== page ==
When celebrities become our only source of entertainment

When celebrities become our only source of entertainment

Andrew Linnett

Edward Wang

People should not look to the Royal Wedding for happiness

Following a celebrity is a tolerable pastime, but building everything around a celebrity’s life is just a waste of your own time.

The recent Royal Wedding in the United Kingdom has had people around the world following the event closely. A recent survey of 2,000 British adults by YouGov revealed that 40 percent of British adults will be celebrating the wedding in one way or another. Though such excitement may be the result of national pride, some people are taking the celebration too far.

The Royal Wedding in the United Kingdom on April 29 was watched by millions of people around the world. Though there is much to celebrate about this significant event, obsessing over the event is just pointless. Photo courtesy of Flickr user Defence Images under Creative Commons license Attribution-NonCommercial 2.0 Generic.On the official website for the Royal Wedding of 2011 (yes, they’ve made a website complete with a Twitter feed and various Youtube videos), people are being asked to share their Royal Wedding experiences on Facebook. Various memorabilia, ranging from cups to placemats, are also on sale for people to remember this particular event. These things, however, don’t last forever. The very slim price of £9.95 can buy a “Royal Wedding” coaster, or perhaps a CD set with William’s and Kate’s faces on them (both of which will last for eternity, or until your three-year old cousin gets his hands on them—whichever comes first).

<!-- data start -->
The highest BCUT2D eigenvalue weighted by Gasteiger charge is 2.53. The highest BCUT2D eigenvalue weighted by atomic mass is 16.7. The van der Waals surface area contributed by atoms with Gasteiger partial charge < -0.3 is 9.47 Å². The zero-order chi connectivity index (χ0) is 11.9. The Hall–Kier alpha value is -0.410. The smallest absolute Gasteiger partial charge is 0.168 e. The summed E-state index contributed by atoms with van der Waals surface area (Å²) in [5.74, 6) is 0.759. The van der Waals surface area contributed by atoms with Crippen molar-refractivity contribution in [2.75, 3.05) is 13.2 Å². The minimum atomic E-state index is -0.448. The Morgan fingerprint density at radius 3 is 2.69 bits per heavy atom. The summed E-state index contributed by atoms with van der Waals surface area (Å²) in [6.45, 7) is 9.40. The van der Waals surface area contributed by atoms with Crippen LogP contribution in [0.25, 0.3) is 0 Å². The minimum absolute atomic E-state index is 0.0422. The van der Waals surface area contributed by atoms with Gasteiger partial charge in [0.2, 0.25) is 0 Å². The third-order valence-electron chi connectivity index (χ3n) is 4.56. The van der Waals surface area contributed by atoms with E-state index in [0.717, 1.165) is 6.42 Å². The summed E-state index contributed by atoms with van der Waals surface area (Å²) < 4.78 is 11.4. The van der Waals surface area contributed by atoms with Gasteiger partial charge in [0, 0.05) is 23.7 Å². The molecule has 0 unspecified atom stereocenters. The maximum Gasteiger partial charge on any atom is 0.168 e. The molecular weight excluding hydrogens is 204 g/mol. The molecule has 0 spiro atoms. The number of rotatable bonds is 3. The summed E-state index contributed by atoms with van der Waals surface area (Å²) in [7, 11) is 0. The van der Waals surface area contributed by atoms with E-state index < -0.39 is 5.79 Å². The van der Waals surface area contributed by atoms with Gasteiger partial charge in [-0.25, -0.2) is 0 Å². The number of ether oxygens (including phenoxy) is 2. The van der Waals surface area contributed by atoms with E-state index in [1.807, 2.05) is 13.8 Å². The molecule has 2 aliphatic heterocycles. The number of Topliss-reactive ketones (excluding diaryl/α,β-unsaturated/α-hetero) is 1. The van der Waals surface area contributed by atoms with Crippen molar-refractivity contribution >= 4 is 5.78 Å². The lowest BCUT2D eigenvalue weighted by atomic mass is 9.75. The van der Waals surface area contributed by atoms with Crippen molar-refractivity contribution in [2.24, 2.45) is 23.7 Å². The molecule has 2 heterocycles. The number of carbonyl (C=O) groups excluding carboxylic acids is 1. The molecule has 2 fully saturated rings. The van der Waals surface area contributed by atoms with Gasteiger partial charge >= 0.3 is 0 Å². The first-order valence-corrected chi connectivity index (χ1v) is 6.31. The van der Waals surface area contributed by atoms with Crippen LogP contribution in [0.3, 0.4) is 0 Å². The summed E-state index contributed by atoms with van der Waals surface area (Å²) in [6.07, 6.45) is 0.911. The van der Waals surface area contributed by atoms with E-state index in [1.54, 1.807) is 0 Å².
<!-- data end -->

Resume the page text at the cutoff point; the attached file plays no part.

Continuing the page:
It’s their wedding day, not yours, for crying out loud.

Naturally, people look up to celebrities and keep up with their happenings. Who wouldn’t want to know what a rich celebrity does on a daily basis when our own lives seem so mundane and repetitive? But this mindset poses some serious problems because instead of thinking about what we can do to make our own lives more interesting, we constantly compare our own lives to those of celebrities who make ridiculously large amounts of money.

Let’s be sensible. True, knowing what happens to celebrities is not an obsession in itself; it is awareness. But looking to celebrities for entertainment and allowing their moments and actions to define our own lives is too much of a dependence on others for joy that we can discover in ourselves.

So please, continue to celebrate the marriage of Prince William and Catherine Middleton. It truly is a day of rejoice for the world during such difficult times. Just remember not to lose yourself along the way.